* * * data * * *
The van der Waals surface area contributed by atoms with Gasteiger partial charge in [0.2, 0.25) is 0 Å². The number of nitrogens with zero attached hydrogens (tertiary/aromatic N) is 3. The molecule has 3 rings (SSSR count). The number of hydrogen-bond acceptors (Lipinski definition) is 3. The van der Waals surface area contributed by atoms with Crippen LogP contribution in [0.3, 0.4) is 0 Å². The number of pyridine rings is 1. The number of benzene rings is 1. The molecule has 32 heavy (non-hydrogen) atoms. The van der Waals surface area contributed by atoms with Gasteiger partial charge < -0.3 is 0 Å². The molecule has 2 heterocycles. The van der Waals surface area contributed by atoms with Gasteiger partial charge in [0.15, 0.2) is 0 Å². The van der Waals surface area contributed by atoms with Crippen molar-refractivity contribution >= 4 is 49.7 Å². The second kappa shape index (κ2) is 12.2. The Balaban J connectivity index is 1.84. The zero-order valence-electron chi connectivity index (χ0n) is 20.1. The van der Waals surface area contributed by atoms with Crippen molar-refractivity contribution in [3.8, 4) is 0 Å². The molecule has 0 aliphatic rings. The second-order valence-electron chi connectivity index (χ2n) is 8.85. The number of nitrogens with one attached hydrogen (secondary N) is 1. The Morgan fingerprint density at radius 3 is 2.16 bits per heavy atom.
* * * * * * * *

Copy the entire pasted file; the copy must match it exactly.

The van der Waals surface area contributed by atoms with Gasteiger partial charge in [0.2, 0.25) is 0 Å². The number of nitrogens with zero attached hydrogens (tertiary/aromatic N) is 3. The molecule has 3 rings (SSSR count). The number of hydrogen-bond acceptors (Lipinski definition) is 3. The van der Waals surface area contributed by atoms with Crippen LogP contribution in [0.3, 0.4) is 0 Å². The number of pyridine rings is 1. The number of benzene rings is 1. The molecule has 32 heavy (non-hydrogen) atoms. The van der Waals surface area contributed by atoms with Gasteiger partial charge < -0.3 is 0 Å². The molecule has 2 heterocycles. The van der Waals surface area contributed by atoms with Gasteiger partial charge in [0.15, 0.2) is 0 Å². The van der Waals surface area contributed by atoms with Crippen molar-refractivity contribution >= 4 is 49.7 Å². The second kappa shape index (κ2) is 12.2. The Balaban J connectivity index is 1.84. The zero-order valence-electron chi connectivity index (χ0n) is 20.1. The van der Waals surface area contributed by atoms with Crippen molar-refractivity contribution in [3.8, 4) is 0 Å². The molecule has 0 aliphatic rings. The second-order valence-electron chi connectivity index (χ2n) is 8.85. The number of nitrogens with one attached hydrogen (secondary N) is 1. The Morgan fingerprint density at radius 3 is 2.16 bits per heavy atom.